“For whatever is born of God overcomes the world; and this is the victory that has overcome the world—our faith.” (1 John 5.4) 

Sources Cited 

1 Tzu, Sun. “A Quote from the Art of War.” Goodreads, Goodreads, https://www.goodreads.com/quotes/17976-if-you-know-the-enemy-and-know-yourself-you-need

The Rasputin Rule

The Rasputin Rule

Neal Pollard

Very little good can be said of Gregory Rasputin. Robert Goldston, in The Russian Revolution, writes that he “was, like his father before him, essentially a rowdy peasant. He soon developed a reputation in his hometown as a horse thief, drunkard, seducer of young girls, and general good for nothing. He had no education and remained largely illiterate all his life. His one apparent attribute was great physical strength. He was a coarse-featured man with a heavy black beard and strangely piercing eye” (82). Because times in Russia circa 1905 were desperate and grim, a rascal like Rasputin could rise. He went to Saint Petersburg, weaseled his way up the ranks of nobility, and eventually rose to become the most intimate advisor of Czar Nicolas II and especially the superstitious Czarina Alix. Many historians believe that, in the fateful, final years of the Romanov dynasty, Rasputin was the unofficial, yet undisputed, ruler of Russia.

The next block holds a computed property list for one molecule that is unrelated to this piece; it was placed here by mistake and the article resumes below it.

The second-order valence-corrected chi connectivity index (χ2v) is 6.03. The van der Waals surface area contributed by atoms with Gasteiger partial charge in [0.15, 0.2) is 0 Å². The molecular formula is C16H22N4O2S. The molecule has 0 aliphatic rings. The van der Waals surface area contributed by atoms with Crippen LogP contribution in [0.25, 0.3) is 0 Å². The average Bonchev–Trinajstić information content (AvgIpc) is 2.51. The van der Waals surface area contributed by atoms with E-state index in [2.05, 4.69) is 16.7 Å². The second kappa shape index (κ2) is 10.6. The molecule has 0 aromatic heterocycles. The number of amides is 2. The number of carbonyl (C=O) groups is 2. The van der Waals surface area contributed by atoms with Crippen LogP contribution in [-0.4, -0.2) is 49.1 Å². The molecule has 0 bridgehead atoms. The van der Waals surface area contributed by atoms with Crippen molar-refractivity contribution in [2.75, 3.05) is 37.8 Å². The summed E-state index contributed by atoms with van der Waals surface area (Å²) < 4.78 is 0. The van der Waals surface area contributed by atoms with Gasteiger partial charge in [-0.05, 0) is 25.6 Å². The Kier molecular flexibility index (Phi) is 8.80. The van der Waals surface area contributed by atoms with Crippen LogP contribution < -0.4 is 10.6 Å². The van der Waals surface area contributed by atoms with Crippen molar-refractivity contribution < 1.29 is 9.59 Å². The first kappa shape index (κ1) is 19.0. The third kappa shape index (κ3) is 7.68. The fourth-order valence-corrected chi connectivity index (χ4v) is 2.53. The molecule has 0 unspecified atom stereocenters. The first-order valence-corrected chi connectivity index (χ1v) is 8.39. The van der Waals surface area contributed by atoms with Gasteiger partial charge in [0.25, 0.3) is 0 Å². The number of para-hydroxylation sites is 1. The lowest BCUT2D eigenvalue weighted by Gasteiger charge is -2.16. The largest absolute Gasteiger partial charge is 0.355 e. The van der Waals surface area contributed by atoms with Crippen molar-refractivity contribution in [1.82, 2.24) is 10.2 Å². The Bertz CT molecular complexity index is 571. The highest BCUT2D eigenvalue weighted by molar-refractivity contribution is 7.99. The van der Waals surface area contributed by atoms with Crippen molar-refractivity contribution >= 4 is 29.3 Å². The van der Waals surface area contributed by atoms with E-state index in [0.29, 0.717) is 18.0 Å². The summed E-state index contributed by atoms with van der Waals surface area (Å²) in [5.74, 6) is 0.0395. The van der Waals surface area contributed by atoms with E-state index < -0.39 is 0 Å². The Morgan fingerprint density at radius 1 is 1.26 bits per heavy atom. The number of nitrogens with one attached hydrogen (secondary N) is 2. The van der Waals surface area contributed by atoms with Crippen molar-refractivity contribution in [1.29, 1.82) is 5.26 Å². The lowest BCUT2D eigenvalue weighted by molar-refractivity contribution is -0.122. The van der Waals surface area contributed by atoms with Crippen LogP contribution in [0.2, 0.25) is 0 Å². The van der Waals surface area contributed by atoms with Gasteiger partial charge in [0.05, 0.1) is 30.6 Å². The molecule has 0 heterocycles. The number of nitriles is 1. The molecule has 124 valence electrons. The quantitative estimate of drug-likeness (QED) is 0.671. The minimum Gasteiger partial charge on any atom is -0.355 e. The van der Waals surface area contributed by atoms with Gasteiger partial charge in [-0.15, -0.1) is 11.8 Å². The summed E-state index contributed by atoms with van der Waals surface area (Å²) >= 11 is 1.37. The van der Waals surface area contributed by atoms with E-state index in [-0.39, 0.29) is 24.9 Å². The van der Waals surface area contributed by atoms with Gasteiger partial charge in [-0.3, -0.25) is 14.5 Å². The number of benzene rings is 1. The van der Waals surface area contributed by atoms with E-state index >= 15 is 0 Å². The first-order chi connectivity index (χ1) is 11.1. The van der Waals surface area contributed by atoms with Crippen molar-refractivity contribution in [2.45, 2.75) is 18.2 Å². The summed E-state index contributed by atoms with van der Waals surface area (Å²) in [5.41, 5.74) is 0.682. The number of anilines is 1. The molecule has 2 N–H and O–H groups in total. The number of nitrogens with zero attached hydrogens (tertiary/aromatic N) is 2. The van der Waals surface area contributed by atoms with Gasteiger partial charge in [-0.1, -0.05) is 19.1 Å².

He was grossly immoral and unscrupulous. At his words, jobs and even lives were spared or taken. Though he had abandoned his wife and children, Rasputin made his way as a self-professed prophet and “holy beggar.” The Czarina, in all her correspondence, simply called Rasputin “the Friend.” The royal family implicitly trusted Rasputin. Rasputin, in turn, urged the royal family to rule by absolute despotism. Many thought Rasputin to possess powers of hypnotism and the ability to do magic. Giving him the control of hundreds of millions of peoples’ lives, the Czar contributed to his own murder and that of the entire royal family in the revolution of 1917. For Rasputin’s part, he was murdered in 1914 by a small group of conspiring nobles who lured him to one of their houses and shot him repeatedly after poisoned food and wine did not do the trick.

The most amazing part of this story involves the irony of it all. A ne’er-do-well essentially becomes head of the largest country in the world. A grossly immoral man is viewed as a “holy man.” The head of a dynasty that had lasted hundreds of years put all its trust and hope in such a one. What incredible folly!

However, the majority of humanity has done the same thing from time immemorial. The prince of darkness, the king of ne’er-do-well, is their spiritual advisor. As foolish as it is, people stake their eternal destiny on his wholly corrupt guidance. They risk it all, mesmerized by his wiles. Consequently, they are duped into calling “evil good and good evil…who are wise in their own eyes and clever in their own sight” (Isa. 5:20-21). Yet, it is not a revolution but The Judgment that will undo them. They stand to lose more than physical life; they will lose their souls (Mat. 10:28). Beware of the pied piper of souls! Be careful who you make your spiritual counselor. It matters!